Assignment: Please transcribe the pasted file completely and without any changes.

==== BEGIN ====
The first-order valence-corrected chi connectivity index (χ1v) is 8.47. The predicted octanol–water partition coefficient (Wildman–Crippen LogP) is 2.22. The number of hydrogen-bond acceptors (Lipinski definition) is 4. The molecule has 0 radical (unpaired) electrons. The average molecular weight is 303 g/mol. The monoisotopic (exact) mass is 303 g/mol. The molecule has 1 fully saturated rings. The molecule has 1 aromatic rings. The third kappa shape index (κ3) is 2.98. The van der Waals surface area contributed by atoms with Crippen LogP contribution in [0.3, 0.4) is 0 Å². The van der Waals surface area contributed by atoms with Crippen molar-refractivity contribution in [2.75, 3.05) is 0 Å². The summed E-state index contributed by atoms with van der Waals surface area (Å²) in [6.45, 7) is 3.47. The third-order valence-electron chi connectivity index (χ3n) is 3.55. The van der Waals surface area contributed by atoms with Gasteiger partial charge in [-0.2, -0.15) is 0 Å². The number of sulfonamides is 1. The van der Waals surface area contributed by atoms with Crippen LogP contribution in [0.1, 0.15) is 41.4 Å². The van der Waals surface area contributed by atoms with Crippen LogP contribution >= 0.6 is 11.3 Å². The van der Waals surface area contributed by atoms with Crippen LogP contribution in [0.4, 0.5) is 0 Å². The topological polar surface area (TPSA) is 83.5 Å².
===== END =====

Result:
The first-order valence-corrected chi connectivity index (χ1v) is 8.47. The predicted octanol–water partition coefficient (Wildman–Crippen LogP) is 2.22. The number of hydrogen-bond acceptors (Lipinski definition) is 4. The molecule has 0 radical (unpaired) electrons. The average molecular weight is 303 g/mol. The monoisotopic (exact) mass is 303 g/mol. The molecule has 1 fully saturated rings. The molecule has 1 aromatic rings. The third kappa shape index (κ3) is 2.98. The van der Waals surface area contributed by atoms with Crippen LogP contribution in [0.3, 0.4) is 0 Å². The van der Waals surface area contributed by atoms with Crippen molar-refractivity contribution in [2.75, 3.05) is 0 Å². The summed E-state index contributed by atoms with van der Waals surface area (Å²) in [6.45, 7) is 3.47. The third-order valence-electron chi connectivity index (χ3n) is 3.55. The van der Waals surface area contributed by atoms with Gasteiger partial charge in [-0.2, -0.15) is 0 Å². The number of sulfonamides is 1. The van der Waals surface area contributed by atoms with Crippen LogP contribution in [0.1, 0.15) is 41.4 Å². The van der Waals surface area contributed by atoms with Crippen LogP contribution >= 0.6 is 11.3 Å². The van der Waals surface area contributed by atoms with Crippen LogP contribution in [0.4, 0.5) is 0 Å². The topological polar surface area (TPSA) is 83.5 Å².